“If we want something, we have to push back against everything around us and take it by force.”

Our narrator, Zetian, has grown up in this extremely misogynistic world. She has been mistreated by her family her whole life, her feet were broken and bound at a young age, and she basically has no freedoms whatsoever. When her older sister dies after being forced into becoming a ‘concubine’ Zetian seeks revenge. She wants to kill the male pilot responsible for her death.
Zetian does indeed succeed but in doing so reveals to the world just how powerful she is. After earning the title of ‘Iron Widow’ she’s paired with Li Shimin, ‘Iron Demon’, a male pilot with a dangerous reputation. Forced into working together Zetian and her new partner discover more about their abilities and the Chrysalises themselves.

The story is very action-driven and has an ‘edgy’ feel to it that will definitely appeal to many other readers. While I did enjoy the author’s take on mecha, their take on Yin/Yang, as well as the issues & realties they touch upon (because of her bound feet our mc’s has difficulties walking and often experiences pain), I would be lying if I said that I enjoyed this novel.
This is one of those rare cases where I genuinely feel shitty for not liking a book as much as I wanted to (the last time it happened was with lindsay ellis’ axiom’s end).
Because I really love the author’s content on youtube I am not too happy about critiquing their debut novel so I will just list the things that prevented me from liking their book without going into that much detail and without spoiling anything for anyone. Also, I feel the need to say (or write) that I don’t want to dissuade anyone from reading this book. I wish the author the best and I do think that they have the potential of becoming a really good writer. They are definitely creative and throughout their novel there are some visually stunning scenes that attest to this (this is the kind of book that should be adapted to the ‘big screen’) as well as some neat-sounding lines that brought to mind the work of Rebecca Roanhorse.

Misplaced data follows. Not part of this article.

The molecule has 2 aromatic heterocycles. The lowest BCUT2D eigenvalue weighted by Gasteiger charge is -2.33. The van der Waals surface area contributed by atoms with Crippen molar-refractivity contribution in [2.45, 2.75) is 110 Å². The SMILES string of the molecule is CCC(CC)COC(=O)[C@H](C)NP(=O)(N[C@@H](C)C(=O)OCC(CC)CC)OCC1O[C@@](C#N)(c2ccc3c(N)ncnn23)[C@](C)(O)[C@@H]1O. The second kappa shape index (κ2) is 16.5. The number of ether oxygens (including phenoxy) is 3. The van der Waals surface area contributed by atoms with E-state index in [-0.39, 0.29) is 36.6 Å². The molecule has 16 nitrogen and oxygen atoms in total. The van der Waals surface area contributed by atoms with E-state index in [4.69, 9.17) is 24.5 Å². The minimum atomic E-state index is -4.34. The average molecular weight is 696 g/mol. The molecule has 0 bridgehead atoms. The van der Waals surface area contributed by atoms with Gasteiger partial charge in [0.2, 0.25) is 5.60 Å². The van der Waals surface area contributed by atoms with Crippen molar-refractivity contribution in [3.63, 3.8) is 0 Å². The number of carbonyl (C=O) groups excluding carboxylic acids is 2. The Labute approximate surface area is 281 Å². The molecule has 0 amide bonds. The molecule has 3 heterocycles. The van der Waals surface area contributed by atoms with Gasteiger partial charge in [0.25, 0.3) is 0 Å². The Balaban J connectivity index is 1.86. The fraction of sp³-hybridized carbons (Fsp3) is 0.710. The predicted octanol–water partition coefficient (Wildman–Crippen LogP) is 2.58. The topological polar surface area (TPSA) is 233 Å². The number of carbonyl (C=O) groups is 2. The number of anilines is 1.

But, alas, here are the things that did not work for me:
the writing felt simplistic and certain words/expressions (‘ugh’, ‘duh’, ‘wow’, ‘yup’) pulled me out of the story; quite a few phrases had this ‘edgy YA’ tone to them that didn’t really do it for me either; personally, I would have preferred it if the story had implemented multiple povs or at least had been told through a 3rd person perspective as Zetian’s inner monologue struck me as extremely simple and the constant questions she asks herself got grating, fast, (“what’s happening? how did i get here? who am i?” “how could i have forgotten him? what does he mean to me?” ); I would have loved more detailed descriptions about the characters’ surroundings or their different environments (and maybe less about their clothes/hair styles); I also think that the world-building would have benefitted from being more firmly established earlier on…we get some crucial lore way too late in the narrative & quite a few aspects remain unexplored; the romance (something i was rather looking forward to) also did nothing for me…the relationship between the boys seemed rushed and it struck me as…I don’t know, I just would have believe in their relationship more if we’d been given their perspectives (their relationship to mc also was kind of meh); while the story was certainly fast-paced my interest waned early on in the story (there were a lot of repetitive and not-so-clear-cut sequences); all of the characters would have benefitted from some more depth; last, but not least, Zetian…I hoped she would be someone a la Zhu from She Who Became the Sun or like Lada Dracul from the And I Darken series (ruthless, knows what they want, may not be ‘physically strong’ but they are certainly intelligent)…but Zetian was low-key stupid and annoying, she had this vague OP/Chosen One/Not Like Other Girls/Badass Girlboss quality to her that I find really off-putting…also, for all her talk of girls supporting girls, the majority of the interactions that she has with other women (there are very few) gave me girls-hating-girls vibes (she has one token female friend).